One of the common narratives for the new Premier League season has been how wide-open the new campaign might be. There are plenty of strong teams, plenty of new managers; an influx of even more cash, meaning what usually is a fairly crazy league might be even more unpredictable. But after Leicester City won the title, can the league get any crazier? Because when one looks closer at this new season, what many of us expect could well happen and “normal service,” so to speak, could resume.
Most projections have either Manchester City or Manchester United winning the title, and after the two sides have spent nearly 300 million pounds on transfers, that doesn’t seem all that odd. Chelsea and Liverpool will be competitive again for top four spots, and that too seems fairly normal. And at the other end of the table, the teams many expect to be relegated likely will (Burnley and Hull), and there isn’t too much disagreement on who is a contender for that final spot through the trap door too. Sure most of the bottom half of the league could finish anywhere in the standings as 12th through 17th is pretty fungible, but the expected table for most pundits jibes pretty well with what common expectations are. That doesn’t mean there won’t be shocks, though.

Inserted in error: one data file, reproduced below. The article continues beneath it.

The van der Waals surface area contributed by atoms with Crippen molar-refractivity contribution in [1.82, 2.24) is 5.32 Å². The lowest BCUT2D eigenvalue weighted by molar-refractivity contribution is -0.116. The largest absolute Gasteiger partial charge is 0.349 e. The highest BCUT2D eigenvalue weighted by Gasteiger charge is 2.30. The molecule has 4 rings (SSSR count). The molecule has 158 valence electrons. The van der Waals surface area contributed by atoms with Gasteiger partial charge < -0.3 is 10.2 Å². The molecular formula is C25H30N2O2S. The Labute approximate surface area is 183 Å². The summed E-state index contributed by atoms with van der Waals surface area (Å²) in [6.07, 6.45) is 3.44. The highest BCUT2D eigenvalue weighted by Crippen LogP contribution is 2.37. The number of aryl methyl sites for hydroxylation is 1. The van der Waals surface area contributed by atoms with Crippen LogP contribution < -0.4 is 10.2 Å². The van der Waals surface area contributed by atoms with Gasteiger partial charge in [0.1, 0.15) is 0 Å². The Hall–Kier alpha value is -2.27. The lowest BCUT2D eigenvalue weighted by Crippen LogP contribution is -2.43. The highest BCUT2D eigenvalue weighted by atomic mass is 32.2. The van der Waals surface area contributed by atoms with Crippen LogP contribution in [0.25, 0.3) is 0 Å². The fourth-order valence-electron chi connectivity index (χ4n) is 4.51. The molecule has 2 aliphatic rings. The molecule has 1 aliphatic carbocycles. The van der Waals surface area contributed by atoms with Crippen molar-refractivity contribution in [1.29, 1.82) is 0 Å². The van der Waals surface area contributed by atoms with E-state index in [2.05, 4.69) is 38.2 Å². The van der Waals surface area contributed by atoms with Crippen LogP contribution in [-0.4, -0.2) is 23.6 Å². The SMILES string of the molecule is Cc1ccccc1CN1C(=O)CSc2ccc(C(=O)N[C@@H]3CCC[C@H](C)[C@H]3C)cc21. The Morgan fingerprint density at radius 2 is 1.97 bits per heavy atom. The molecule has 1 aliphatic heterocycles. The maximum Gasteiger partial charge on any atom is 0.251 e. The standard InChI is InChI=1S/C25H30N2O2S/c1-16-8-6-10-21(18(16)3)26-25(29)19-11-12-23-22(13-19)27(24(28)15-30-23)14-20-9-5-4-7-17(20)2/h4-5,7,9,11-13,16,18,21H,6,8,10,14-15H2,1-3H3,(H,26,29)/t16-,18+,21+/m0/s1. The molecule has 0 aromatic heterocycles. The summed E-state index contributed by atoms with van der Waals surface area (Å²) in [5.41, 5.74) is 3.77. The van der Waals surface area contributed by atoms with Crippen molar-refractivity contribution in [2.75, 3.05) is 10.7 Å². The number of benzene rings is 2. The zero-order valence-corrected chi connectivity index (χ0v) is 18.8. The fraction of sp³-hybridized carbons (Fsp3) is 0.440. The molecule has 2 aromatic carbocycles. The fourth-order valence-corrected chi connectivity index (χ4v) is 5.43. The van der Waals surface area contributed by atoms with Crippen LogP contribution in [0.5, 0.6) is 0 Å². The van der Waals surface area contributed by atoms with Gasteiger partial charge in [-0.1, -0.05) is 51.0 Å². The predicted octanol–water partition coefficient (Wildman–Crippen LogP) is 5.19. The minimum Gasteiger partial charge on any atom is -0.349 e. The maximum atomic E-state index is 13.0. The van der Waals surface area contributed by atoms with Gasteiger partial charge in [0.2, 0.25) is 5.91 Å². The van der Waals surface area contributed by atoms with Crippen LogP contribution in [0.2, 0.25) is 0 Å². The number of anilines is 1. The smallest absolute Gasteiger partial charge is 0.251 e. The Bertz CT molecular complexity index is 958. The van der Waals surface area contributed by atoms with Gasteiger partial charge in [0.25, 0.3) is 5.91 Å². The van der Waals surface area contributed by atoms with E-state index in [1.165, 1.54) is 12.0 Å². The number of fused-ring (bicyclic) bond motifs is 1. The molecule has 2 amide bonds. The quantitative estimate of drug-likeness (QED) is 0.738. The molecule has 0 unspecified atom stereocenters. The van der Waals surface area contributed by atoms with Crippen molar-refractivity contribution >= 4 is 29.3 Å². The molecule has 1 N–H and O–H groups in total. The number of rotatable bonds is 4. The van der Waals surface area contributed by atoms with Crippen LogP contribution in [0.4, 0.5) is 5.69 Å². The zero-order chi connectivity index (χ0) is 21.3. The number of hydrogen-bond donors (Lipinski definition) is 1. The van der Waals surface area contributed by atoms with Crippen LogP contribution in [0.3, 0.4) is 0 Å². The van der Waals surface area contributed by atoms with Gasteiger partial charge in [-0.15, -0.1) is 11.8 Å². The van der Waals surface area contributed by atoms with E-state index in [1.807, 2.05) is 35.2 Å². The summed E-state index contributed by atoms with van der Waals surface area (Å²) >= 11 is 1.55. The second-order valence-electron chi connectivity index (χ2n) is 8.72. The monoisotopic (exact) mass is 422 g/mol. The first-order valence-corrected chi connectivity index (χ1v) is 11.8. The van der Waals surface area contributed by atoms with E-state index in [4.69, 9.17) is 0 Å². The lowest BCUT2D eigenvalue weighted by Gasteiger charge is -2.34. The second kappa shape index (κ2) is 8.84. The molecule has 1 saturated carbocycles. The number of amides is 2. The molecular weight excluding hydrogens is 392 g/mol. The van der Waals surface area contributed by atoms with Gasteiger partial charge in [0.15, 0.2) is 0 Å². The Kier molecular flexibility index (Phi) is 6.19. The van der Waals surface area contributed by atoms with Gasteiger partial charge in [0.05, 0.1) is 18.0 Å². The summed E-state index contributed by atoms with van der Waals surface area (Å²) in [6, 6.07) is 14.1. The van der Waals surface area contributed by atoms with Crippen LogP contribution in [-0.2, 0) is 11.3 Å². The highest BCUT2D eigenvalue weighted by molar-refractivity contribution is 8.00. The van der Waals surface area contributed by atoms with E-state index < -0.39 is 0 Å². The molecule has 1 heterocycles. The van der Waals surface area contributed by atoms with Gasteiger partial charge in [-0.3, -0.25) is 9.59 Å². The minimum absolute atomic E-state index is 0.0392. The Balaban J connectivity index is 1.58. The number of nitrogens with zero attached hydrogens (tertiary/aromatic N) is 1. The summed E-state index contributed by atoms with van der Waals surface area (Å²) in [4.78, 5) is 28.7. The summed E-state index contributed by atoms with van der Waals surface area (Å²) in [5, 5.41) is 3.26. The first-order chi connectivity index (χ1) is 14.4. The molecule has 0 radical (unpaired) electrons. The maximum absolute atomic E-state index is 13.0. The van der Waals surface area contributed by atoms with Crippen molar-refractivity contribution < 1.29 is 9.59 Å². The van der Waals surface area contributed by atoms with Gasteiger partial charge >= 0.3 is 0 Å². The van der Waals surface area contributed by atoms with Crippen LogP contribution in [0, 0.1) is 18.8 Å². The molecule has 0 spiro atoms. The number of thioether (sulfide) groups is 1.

As in every Premier League season, there will be new stars that emerge, dramas that come out of nowhere, shock upsets when the minnows take down the big fish, etc. But after Leicester City of all teams won a Premier League title, our collective shock sensors will take a lot more to be tripped than they used to. “New Leicester” might be a common phrase in punditry this year, but it doesn’t seem like there are any clubs that could come anywhere close to what the Foxes did a season ago (to be fair, not many thought the Foxes would survive relegation last season anyway). Thanks to what Claudio Ranieri’s side did a season ago, what it would take to shock the Premier League world at large has changed dramatically, and rightfully so. This means that even when upsets happen, they won’t feel as grand as they might have before.
And so when it feels as if the inevitable comes to pass, some of the Premier League’s juice may have gone, despite what may come in the lead up to the inevitable. There will be spats between Pep and Jose which will certainly dominate the back pages, and there will be drama at Arsenal, Liverpool, Spurs and the like as there always is, and the carousel of managers will spin furiously as it always does, but the lead-up to this Premier League feels somewhat muted even in this brave new world of free spending for all clubs.